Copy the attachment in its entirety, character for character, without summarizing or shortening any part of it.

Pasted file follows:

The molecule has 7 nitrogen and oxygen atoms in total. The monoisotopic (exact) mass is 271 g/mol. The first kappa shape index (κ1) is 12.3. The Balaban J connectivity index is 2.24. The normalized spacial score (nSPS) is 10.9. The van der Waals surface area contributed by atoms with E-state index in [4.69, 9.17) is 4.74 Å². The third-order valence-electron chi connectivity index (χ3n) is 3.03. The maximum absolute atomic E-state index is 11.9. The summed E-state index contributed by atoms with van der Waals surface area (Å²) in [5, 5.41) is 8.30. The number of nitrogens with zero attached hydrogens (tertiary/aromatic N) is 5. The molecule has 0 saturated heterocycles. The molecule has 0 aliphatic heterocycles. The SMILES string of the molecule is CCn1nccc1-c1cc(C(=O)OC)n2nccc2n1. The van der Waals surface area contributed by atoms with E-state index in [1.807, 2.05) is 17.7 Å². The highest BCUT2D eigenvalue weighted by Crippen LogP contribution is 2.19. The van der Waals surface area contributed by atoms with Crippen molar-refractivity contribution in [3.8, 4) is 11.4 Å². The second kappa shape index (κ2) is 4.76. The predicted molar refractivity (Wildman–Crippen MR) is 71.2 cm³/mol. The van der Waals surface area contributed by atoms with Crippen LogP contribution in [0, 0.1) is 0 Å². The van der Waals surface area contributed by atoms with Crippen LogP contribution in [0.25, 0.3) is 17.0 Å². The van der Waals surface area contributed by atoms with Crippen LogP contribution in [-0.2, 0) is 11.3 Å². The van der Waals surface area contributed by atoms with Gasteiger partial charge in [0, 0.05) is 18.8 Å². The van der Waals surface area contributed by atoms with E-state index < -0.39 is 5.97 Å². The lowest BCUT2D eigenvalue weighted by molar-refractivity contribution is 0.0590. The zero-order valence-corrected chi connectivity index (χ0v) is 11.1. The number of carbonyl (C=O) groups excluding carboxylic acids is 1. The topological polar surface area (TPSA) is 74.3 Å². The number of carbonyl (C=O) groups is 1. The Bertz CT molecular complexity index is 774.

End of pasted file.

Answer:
The molecule has 7 nitrogen and oxygen atoms in total. The monoisotopic (exact) mass is 271 g/mol. The first kappa shape index (κ1) is 12.3. The Balaban J connectivity index is 2.24. The normalized spacial score (nSPS) is 10.9. The van der Waals surface area contributed by atoms with E-state index in [4.69, 9.17) is 4.74 Å². The third-order valence-electron chi connectivity index (χ3n) is 3.03. The maximum absolute atomic E-state index is 11.9. The summed E-state index contributed by atoms with van der Waals surface area (Å²) in [5, 5.41) is 8.30. The number of nitrogens with zero attached hydrogens (tertiary/aromatic N) is 5. The molecule has 0 saturated heterocycles. The molecule has 0 aliphatic heterocycles. The SMILES string of the molecule is CCn1nccc1-c1cc(C(=O)OC)n2nccc2n1. The van der Waals surface area contributed by atoms with E-state index in [1.807, 2.05) is 17.7 Å². The highest BCUT2D eigenvalue weighted by Crippen LogP contribution is 2.19. The van der Waals surface area contributed by atoms with Crippen molar-refractivity contribution in [3.8, 4) is 11.4 Å². The second kappa shape index (κ2) is 4.76. The predicted molar refractivity (Wildman–Crippen MR) is 71.2 cm³/mol. The van der Waals surface area contributed by atoms with Crippen LogP contribution in [0, 0.1) is 0 Å². The van der Waals surface area contributed by atoms with Crippen LogP contribution in [0.25, 0.3) is 17.0 Å². The van der Waals surface area contributed by atoms with Crippen LogP contribution in [-0.2, 0) is 11.3 Å². The van der Waals surface area contributed by atoms with Gasteiger partial charge in [0, 0.05) is 18.8 Å². The van der Waals surface area contributed by atoms with E-state index < -0.39 is 5.97 Å². The lowest BCUT2D eigenvalue weighted by molar-refractivity contribution is 0.0590. The zero-order valence-corrected chi connectivity index (χ0v) is 11.1. The number of carbonyl (C=O) groups excluding carboxylic acids is 1. The topological polar surface area (TPSA) is 74.3 Å². The number of carbonyl (C=O) groups is 1. The Bertz CT molecular complexity index is 774.